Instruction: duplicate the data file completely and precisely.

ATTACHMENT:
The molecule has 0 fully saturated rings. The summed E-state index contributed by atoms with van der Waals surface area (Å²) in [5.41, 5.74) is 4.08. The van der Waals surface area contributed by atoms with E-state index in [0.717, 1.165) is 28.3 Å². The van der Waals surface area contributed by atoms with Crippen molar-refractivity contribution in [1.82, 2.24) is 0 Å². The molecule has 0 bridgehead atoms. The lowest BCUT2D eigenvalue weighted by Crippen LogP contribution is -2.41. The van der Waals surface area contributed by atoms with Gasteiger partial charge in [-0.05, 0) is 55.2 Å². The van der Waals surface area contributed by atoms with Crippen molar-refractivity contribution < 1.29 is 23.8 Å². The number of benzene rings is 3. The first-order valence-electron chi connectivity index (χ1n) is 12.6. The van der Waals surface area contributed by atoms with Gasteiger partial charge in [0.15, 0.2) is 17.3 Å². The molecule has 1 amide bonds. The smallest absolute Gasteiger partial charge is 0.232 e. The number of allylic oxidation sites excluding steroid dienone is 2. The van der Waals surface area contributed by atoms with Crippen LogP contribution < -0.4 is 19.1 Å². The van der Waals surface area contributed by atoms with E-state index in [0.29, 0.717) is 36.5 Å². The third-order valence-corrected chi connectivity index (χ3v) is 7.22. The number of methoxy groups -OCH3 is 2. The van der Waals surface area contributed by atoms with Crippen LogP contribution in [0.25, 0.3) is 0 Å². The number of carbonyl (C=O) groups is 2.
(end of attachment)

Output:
The molecule has 0 fully saturated rings. The summed E-state index contributed by atoms with van der Waals surface area (Å²) in [5.41, 5.74) is 4.08. The van der Waals surface area contributed by atoms with E-state index in [0.717, 1.165) is 28.3 Å². The van der Waals surface area contributed by atoms with Crippen molar-refractivity contribution in [1.82, 2.24) is 0 Å². The molecule has 0 bridgehead atoms. The lowest BCUT2D eigenvalue weighted by Crippen LogP contribution is -2.41. The van der Waals surface area contributed by atoms with Gasteiger partial charge in [-0.05, 0) is 55.2 Å². The van der Waals surface area contributed by atoms with Crippen molar-refractivity contribution < 1.29 is 23.8 Å². The number of benzene rings is 3. The first-order valence-electron chi connectivity index (χ1n) is 12.6. The van der Waals surface area contributed by atoms with Gasteiger partial charge in [0.15, 0.2) is 17.3 Å². The molecule has 1 amide bonds. The smallest absolute Gasteiger partial charge is 0.232 e. The number of allylic oxidation sites excluding steroid dienone is 2. The van der Waals surface area contributed by atoms with Crippen LogP contribution < -0.4 is 19.1 Å². The van der Waals surface area contributed by atoms with E-state index in [0.29, 0.717) is 36.5 Å². The third-order valence-corrected chi connectivity index (χ3v) is 7.22. The number of methoxy groups -OCH3 is 2. The van der Waals surface area contributed by atoms with Crippen LogP contribution in [0.25, 0.3) is 0 Å². The number of carbonyl (C=O) groups is 2.